1. Feb 2, 2008

### frixis

1. The problem statement, all variables and given/known data
determine whether the sequence converges or diverges and find its limits
1$(1+\frac{1}{n})^n$
2 cos$$\pi$$n
the overbar indicates that the digits underneat repeat indefinitely. Express as a series and find the rational number(since i cant find the latex for overbar, the brackets represent the overbar)
0.(23)
3.2(394)
show divergence or convergence by the nth term text
$\displaystyle\sum_{n=2}^{\infty} \frac{1}{n\sqrt{{n^2}-1}}$
use a basic comparision test to determine convergence
$\displaystyle\sum_{n=1}^{\infty} \frac{\arctan n}{n}$
determine convergence
1$\displaystyle\sum_{n=1}^{\infty} \frac{2n+n^2}{n^3+1}$
2$\displaystyle\sum_{n=1}^{\infty} \frac{n^2+2^n}{n+3^n}$
3$\displaystyle\sum_{n=1}^{\infty} \frac{\mathrm{ln} n}{n^3}$
4 $$\displaystyle\sum_{n=2}^{\infty} {\frac{1}{{n^3}{\sqrt[3]{\mathrm{ln}n}}}$$
5$\displaystyle\sum_{n=1}^{\infty} n{\tan{\frac{1}{n}}$
6$\displaystyle\sum_{n=1}^{\infty} {(1+\frac{1}{n})}^n$
7 $1+\frac{1\cdot 3}{2!}+\frac{1\cdot 3\cdot 5}{3!}+....+\frac{1.3.5....(2n-1)}{n!}+....$
find every real no k for which the series converges
$\displaystyle\sum_{n=2}^{\infty} \frac{1}{n^k{\mathrm{ln}n}}$

use the proof of the integral test to show that, for every positive int n >1
${\mathrm{ln}(n+1)}{<1+\frac{1}{2}+\frac{1}{3}+......+\frac{1}{n}<1+{\mathrm{ln}n}$

determine wheter the series is absolotely convergent, conditionally convergent or divergent.
$\displaystyle\sum_{n=1}^{\infty} {(-1)}^n \frac{\cospin}{n}$

show that the alternating series converges for ever positive integer k
$\displaystyle\sum_{n=1}^{\infty} {(-1)}^n \frac{{(\mathrm{ln}n)}^k}{n}$

find the interval of convergence of the power series
1 $\displaystyle\sum_{n=1}^{\infty} {(-1)}^n \frac{x^n}{\sqrt{n}}$ can do the whole getting to the interval just cant decide whether or not it converges or diverges at -1 and 1 which are the intervals endpoints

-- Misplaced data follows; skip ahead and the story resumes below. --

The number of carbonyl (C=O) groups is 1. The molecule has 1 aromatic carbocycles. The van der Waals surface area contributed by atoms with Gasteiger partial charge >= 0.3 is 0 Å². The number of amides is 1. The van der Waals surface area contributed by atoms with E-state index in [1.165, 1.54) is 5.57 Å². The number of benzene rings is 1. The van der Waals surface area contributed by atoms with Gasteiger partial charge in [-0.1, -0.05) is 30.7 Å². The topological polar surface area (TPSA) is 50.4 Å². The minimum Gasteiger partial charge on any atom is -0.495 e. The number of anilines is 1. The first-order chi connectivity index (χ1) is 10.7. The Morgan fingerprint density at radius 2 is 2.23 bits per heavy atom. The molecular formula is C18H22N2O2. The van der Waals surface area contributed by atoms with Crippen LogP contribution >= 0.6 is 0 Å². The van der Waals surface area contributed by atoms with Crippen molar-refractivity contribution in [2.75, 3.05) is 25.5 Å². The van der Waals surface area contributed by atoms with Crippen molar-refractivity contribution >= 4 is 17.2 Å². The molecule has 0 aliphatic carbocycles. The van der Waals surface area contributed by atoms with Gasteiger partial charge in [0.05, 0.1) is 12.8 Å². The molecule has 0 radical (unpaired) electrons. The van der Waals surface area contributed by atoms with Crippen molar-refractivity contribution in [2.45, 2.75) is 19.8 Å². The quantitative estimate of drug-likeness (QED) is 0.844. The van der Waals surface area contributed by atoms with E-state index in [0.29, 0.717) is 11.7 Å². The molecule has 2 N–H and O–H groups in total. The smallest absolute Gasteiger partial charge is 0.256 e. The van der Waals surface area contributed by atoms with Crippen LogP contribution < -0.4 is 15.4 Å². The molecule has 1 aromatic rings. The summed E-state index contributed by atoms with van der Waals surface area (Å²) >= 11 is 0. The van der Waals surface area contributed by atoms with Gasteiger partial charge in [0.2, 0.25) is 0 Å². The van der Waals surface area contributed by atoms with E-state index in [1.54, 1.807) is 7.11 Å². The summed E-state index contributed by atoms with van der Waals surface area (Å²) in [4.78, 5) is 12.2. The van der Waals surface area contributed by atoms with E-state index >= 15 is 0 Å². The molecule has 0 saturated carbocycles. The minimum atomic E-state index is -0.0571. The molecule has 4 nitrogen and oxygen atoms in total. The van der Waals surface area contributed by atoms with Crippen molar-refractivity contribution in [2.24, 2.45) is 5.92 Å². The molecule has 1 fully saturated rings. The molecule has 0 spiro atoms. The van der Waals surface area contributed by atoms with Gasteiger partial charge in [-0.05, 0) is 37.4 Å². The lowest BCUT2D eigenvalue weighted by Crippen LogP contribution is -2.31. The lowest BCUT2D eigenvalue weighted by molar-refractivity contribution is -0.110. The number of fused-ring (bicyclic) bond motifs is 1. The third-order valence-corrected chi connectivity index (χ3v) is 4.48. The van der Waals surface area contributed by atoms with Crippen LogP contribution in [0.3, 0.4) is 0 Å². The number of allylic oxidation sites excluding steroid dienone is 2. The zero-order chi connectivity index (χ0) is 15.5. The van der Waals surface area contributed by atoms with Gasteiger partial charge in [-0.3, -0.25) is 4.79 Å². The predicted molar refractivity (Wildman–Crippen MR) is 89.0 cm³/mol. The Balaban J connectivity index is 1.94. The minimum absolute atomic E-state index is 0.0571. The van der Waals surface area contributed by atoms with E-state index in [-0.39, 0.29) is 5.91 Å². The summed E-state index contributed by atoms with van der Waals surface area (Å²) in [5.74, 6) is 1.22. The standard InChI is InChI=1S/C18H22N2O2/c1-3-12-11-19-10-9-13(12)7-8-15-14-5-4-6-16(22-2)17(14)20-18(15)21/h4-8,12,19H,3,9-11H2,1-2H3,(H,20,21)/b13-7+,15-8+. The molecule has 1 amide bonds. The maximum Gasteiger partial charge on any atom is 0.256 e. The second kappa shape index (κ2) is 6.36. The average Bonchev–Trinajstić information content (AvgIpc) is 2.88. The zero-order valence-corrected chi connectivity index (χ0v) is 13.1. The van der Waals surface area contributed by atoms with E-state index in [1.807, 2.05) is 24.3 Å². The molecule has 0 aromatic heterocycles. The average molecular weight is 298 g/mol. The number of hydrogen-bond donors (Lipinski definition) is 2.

2 $\displaystyle\sum_{n=0}^{\infty} {\frac{n!}{100^n} x^n}$ issues with endpoints again
3 $\displaystyle\sum_{n=0}^{\infty} \frac{x^{2n+1}}{(-4)^n}$

find the radius of convergence of the power series for positive integers c and d
$\displaystyle\sum_{n=0}^{\infty} {\frac{{(n+c)}!}{n!{(n+d)}!} x^n$

if the interval of convergence of $\displaystyle\sum {a_n}{x^n}$ is (-r,r], prove that the series is conditionally convergent at r

3. The attempt at a solution
um.. okay so i have to put down the attempts to all the questions? its a culmination of all issues...
for the decimals ones... i did the whole sum = a/1-r thing... for some reason i was doing something wrong...
for all convergence ones i always tried the ratio test or the root test... but i still had issues with the convergence... specially when ln comes in... i dont know y...
and the last one which is the most recent... i deduced that the ratio of the n+1 term and the n term is 1/r but then i tried putting that in the equation and i was pretty lost... cuz u'd get 1 and... yeah... okay...
so if i need to post all my attempts please let me know...

Last edited: Feb 2, 2008
2. Feb 2, 2008

3. Feb 2, 2008

### Gib Z

You have to post attempts to every single question. I suggest you give them a harder try, reduce the list of questions you need help with because you seem to have given us the entire list of questions, not the specific ones you need help with.

For every question you show us a decent attempt at, we will give you help on. So try to reduce the list first.

4. Feb 2, 2008

### mjsd

perhaps just show us your attempt on one or two of these and then we may be able to point out something that is confusing you or gaps in your knowledge.

5. Feb 2, 2008

### nuclearrape66

i'll work them out and if you still need help just message me...=)

6. Feb 2, 2008

### Gib Z

No, that is not in accordance with forum rules. If he wants help, he is going to post his work on this thread, not message you to get some solutions.

7. Feb 2, 2008

### nuclearrape66

private messaging has nothign to do with forum posting...understand these rules....

8. Feb 2, 2008

### Gib Z

So you are going to hand out answers to someone who obviously needs help on how to do them? Wow, that helps him learn.

Sorry, but I am seriously not going to watch you stuff up this guys understanding even further, hes already behind in his class and your going to make it worse.